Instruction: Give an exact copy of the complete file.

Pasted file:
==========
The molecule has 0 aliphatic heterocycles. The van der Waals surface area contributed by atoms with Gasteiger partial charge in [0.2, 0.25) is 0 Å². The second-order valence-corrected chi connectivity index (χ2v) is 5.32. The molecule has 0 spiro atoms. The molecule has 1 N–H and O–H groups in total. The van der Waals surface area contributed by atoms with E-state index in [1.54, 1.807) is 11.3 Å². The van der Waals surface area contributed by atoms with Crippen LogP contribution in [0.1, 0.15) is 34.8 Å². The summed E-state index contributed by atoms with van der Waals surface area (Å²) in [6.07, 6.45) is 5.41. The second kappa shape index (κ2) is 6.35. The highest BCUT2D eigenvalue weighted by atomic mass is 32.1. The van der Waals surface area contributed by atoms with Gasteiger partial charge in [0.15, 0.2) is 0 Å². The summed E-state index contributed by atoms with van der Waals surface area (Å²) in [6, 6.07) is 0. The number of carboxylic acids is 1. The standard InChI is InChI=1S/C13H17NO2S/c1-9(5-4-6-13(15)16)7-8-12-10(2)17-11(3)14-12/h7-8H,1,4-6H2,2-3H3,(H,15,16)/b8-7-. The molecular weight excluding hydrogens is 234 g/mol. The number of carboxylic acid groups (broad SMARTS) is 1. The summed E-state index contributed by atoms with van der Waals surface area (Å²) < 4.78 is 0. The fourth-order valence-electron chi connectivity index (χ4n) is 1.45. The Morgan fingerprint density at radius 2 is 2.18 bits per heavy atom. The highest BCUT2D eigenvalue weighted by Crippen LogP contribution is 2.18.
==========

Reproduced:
The molecule has 0 aliphatic heterocycles. The van der Waals surface area contributed by atoms with Gasteiger partial charge in [0.2, 0.25) is 0 Å². The second-order valence-corrected chi connectivity index (χ2v) is 5.32. The molecule has 0 spiro atoms. The molecule has 1 N–H and O–H groups in total. The van der Waals surface area contributed by atoms with E-state index in [1.54, 1.807) is 11.3 Å². The van der Waals surface area contributed by atoms with Crippen LogP contribution in [0.1, 0.15) is 34.8 Å². The summed E-state index contributed by atoms with van der Waals surface area (Å²) in [6.07, 6.45) is 5.41. The second kappa shape index (κ2) is 6.35. The highest BCUT2D eigenvalue weighted by atomic mass is 32.1. The van der Waals surface area contributed by atoms with Gasteiger partial charge in [0.15, 0.2) is 0 Å². The summed E-state index contributed by atoms with van der Waals surface area (Å²) in [6, 6.07) is 0. The number of carboxylic acids is 1. The standard InChI is InChI=1S/C13H17NO2S/c1-9(5-4-6-13(15)16)7-8-12-10(2)17-11(3)14-12/h7-8H,1,4-6H2,2-3H3,(H,15,16)/b8-7-. The molecular weight excluding hydrogens is 234 g/mol. The number of carboxylic acid groups (broad SMARTS) is 1. The summed E-state index contributed by atoms with van der Waals surface area (Å²) < 4.78 is 0. The fourth-order valence-electron chi connectivity index (χ4n) is 1.45. The Morgan fingerprint density at radius 2 is 2.18 bits per heavy atom. The highest BCUT2D eigenvalue weighted by Crippen LogP contribution is 2.18.